Skip to main content

Sites hit in massive web attack

Screengrab of Google search for infected web links 
Millions of webpages are serving up links to sites peddling bogus security software
Hundreds of thousands of websites appear to have been compromised by a massive cyber attack.
The hi-tech criminals used a well-known attack vector that exploits security loopholes on other sites to insert a link to their website.
Those visiting the criminals' webpage were told that their machines were infected with many different viruses.
Swift action by security researchers has managed to get the sites offering the sham software shut down.
Code control
Security firm Websense has been tracking the attack since it started on 29 March. The initial count of compromised sites was 28,000 sites but this has grown to encompass many times this number as the attack has rolled on.
Websense dubbed it the Lizamoon attack because that was the name of the first domain to which victims were re-directed. The fake software is called the Windows Stability Center.
The re-directions were carried out by what is known as an SQL injection attack. This succeeded because many servers keeping websites running do not filter the text being sent to them by web applications.
Screenshot of fake security software, Websense 
The fake security software warns about non-existence viruses on victims' PCs
By formatting the text correctly it is possible to conceal instructions in it that are then injected into the databases these servers are running. In this case the injection meant a particular domain appeared as a re-direction link on webpages served up to visitors.
Early reports suggested that the attackers were hitting sites using Microsoft SQL Server 2003 and 2005 and it is thought that weaknesses in associated web application software are proving vulnerable.
Ongoing analysis of the attack reveals that the attackers managed to inject code to display links to 21 separate domains. The exact numbers of sites hit by the attack is hard to judge but a Google search for the attackers' domains shows more than three million weblinks are displaying them.
Security experts say it is the most successful SQL injection attack ever seen.
Generally, the sites being hit are small businesses, community groups, sports teams and many other mid-tier organisations.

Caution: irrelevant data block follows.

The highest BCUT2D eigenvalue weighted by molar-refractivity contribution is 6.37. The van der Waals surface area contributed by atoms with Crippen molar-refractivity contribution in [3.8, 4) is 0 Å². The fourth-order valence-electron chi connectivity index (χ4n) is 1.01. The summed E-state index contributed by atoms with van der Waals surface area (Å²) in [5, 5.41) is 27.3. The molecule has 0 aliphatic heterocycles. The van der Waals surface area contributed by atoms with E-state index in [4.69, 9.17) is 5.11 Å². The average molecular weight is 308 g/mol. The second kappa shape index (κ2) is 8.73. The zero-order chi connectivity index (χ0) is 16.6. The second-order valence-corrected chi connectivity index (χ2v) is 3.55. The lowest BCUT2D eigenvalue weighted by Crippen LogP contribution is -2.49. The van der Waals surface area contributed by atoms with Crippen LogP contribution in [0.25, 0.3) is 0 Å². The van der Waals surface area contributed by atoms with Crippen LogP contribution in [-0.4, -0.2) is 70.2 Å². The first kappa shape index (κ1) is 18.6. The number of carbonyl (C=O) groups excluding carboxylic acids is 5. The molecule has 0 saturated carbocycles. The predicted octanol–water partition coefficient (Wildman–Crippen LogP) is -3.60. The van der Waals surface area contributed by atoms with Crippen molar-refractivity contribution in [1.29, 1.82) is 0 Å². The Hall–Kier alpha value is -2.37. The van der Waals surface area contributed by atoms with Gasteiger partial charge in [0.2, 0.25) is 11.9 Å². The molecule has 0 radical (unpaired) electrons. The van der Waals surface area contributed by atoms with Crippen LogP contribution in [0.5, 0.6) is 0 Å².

Currently the re-directs are not working because the sites peddling the bogus software have been shut down.
Also hit were some web links connected with Apple's iTunes service. However, wrote Websense security researcher Patrick Runald on the firm's blog, this did not mean people were being redirected to the bogus software sites.
"The good thing is that iTunes encodes the script tags, which means that the script doesn't execute on the user's computer," he wrote.

Comments

Popular posts from this blog

Top 5 Women Who Impacted Technology in 2010

Katie Stanton, International Strategist for Twitter Katie Stanton has impressively long names of companies in her resume. They include the White House, Google Inc, and her latest addition is Twitter. Her remit is working on Twitter’s international strategy and her experience in social media will be a key asset to the company. Katie has a history of working in technology, and her knowledge of departmental laws will help Twitter work alongside government agencies, as she’ll be spearheading the free information approach, especially after the Wikileaks incident. Stanton has been a key player in the techsphere for some time, and this extends to her private life. Following the Haiti disaster she worked with a group of engineers to create a free texting service to help those in need and she is constantly in demand as an expert in both social media and government policy.
Caterina Fake, Co-Founder of Flickr and Hunch Despite having a surname which sounds like a pseudonym for a spy (it’…

AT&T MiFi 2372 review

In the week or so that I have been testing the AT&T MiFi 2372 by Novatel Wireless, it has already saved no less than three lives. First, it saved my cable guy’s life. You see, Time Warner Cable provides the worst home Internet service I have ever experienced. I can’t even think of a close second. If providing terrible home Internet service was a sport, Time Warner Cable would be on its tenth consecutive undefeated season. Forget the fact that my upload speed is capped at 60Kbps and I’m lucky if I can get half that — it has been months since I’ve gone through a full day without at least one service interruption. Months. Unfortunately, Time Warner Cable has an exclusive contract with my building so I have no choice but to endure its abysmal service. Last week, as a Time Warner Cable technician entered my home for the sixth time in two months, I realized that this certainly would have spelled serious trouble had it not been for my trusty new back up device. Before the Mi…

facebook vs google+